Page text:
Tag Archives: Adelaide Central Market

THE ADELAIDE CENTRAL MARKET

Recently, I made a very short visit to Adelaide and a brief dash to the Adelaide Central Market. It has been a while since I last visited this market.  I am never disappointed.

The historic, heritage listed Adelaide Central Market is unique and is one of the largest undercover, fresh produce markets in the Southern Hemisphere. I stress, “fresh” produce.

It was a pleasure to see such a huge range of quality fresh food – the beautiful fruit and vegetables, meat, seafood, cheeses, bread and baked goods, smallgoods and wine. Marino Meat and Food store, (specialty butcher) is still there and what used to be Goodies and Grains, now called WHOLE+SOME. I used to shop at both of these places very frequently when I lived in Adelaide.

What I like most about this market is the emphasis on artisanal  and local foods and produce promoting South Australia .

Along with the small selection of the popular cafes and small eateries within the market there are the popular, long standing Asian restaurants that line Gouger Street.

Two particular stalls in the market especially caught my eye.

Something Wild, an Indigenous owned stall that specialises in Aboriginal bush food and produce – the most common as well as the harder to source bush meats, native greens, herbs, fruit, spices, gourmet sauces, jams, chutneys and prepared foods. The range of native game is also outstanding and they even make Gin.

Something Wild, Stall 55, Adelaide Central Market.

The other stall I have always found engrossing is The Mushroom Man, a small stall in the southwest corner of the market.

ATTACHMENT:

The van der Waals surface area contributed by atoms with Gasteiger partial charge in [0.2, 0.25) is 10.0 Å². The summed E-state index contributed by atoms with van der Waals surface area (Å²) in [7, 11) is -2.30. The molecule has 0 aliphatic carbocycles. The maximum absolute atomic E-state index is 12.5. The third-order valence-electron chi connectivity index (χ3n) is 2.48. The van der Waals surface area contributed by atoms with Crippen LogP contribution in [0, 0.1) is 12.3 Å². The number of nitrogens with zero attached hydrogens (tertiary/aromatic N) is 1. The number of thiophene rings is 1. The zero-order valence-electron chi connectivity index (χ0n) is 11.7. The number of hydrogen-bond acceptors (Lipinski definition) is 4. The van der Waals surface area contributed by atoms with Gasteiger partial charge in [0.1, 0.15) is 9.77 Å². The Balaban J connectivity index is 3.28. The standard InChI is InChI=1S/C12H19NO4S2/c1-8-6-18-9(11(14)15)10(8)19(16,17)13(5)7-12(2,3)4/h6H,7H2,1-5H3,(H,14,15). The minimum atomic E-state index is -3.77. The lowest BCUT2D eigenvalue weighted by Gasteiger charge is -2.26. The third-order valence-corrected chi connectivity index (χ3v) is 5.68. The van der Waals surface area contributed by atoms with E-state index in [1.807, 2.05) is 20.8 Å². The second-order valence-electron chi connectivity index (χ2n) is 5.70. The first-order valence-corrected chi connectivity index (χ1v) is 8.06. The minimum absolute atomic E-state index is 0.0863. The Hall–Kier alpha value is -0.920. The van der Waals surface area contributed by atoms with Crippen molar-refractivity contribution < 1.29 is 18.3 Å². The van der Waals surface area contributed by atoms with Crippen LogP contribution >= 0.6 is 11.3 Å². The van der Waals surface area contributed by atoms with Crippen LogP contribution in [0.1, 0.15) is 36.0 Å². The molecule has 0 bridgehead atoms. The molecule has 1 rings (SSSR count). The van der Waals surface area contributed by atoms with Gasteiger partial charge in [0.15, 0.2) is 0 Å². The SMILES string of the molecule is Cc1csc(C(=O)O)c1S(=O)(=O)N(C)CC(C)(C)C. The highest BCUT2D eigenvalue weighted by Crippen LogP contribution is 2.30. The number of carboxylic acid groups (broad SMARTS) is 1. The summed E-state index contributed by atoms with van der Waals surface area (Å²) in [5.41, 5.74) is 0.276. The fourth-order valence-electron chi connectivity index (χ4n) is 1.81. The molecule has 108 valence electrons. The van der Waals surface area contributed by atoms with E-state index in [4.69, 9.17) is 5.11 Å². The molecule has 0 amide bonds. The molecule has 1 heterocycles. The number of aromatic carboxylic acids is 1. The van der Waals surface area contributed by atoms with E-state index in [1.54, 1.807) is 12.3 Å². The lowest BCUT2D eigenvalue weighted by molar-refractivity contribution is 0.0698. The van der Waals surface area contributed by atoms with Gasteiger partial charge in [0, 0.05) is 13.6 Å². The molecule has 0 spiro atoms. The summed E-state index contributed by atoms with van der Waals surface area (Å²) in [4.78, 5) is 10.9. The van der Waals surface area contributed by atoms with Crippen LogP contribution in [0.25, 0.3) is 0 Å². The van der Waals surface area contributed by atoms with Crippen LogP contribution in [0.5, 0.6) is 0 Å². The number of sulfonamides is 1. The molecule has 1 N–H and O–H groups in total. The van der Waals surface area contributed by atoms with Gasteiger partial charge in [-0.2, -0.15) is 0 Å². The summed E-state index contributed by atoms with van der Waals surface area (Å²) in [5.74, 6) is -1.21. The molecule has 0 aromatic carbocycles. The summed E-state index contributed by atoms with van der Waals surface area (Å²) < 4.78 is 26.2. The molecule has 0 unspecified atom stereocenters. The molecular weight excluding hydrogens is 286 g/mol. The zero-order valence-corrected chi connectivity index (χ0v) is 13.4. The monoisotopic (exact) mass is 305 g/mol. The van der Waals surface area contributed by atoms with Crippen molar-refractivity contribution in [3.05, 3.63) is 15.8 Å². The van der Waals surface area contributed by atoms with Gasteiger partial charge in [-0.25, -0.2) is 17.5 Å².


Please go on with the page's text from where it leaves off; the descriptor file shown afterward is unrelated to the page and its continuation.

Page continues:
The Mushroom Man is opposite the famous Lucia’s and Lucia’s Fine Foods (quality olive oils, spreads, breads and ready-made meals).

The  had fresh porcini from the Adelaide Hills. Was I enthusiastic? Very.
The Mushroom Man,  Stall 68, Adelaide Central Market.

But I cannot complain about the lack of porcini mushrooms in Victoria because I have my own supplier of Saffron Milk Cap mushrooms (Lactarius deliciosus, also known as red pine mushrooms). We have friends who live in the Mornington Peninsula who bring me presents very often.

A batch of freshly picked Milk Cap Mushrooms Milk Cap Mushrooms were delivered to welcome me home and to remind me of the good produce in Victoria and that I also have good friends in Victoria as well as in South Australia.

MUSHROOM RECIPES:

There are many recipes for cooking mushrooms on my blog. Use the search button and key in Mushrooms

Also:
WILD MUSHROOMS  Saffron Coloured, Pine Mushrooms and Slippery Jacks

PORCINI in ADELAIDE

 

PORCINI in ADELAIDE, Yeppee

Should I move back to Adelaide?

I moved to Melbourne in 2002 but after receiving photos of Porcini gathered in the Adelaide Hills, I am tempted to return.

Pocini clump

Yes, Porcini, the large family of wild and meaty mushroom with a rich flavour. Porcini belong to the Boletus genus and there are about 12 different species. When I was living in Adelaide I did collect wild Mushrooms, but never Porcini.

I knew that Porcini were in the Adelaide Hills, somewhere secret.

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I  had bought and still have a very scientific publication, a handbook of Flora and Fauna of South Australia printed by the South Australian Government in 1976 : Toadstools And Mushrooms and Other Larger Fungi of South Australia, by John Burton Cleland MD.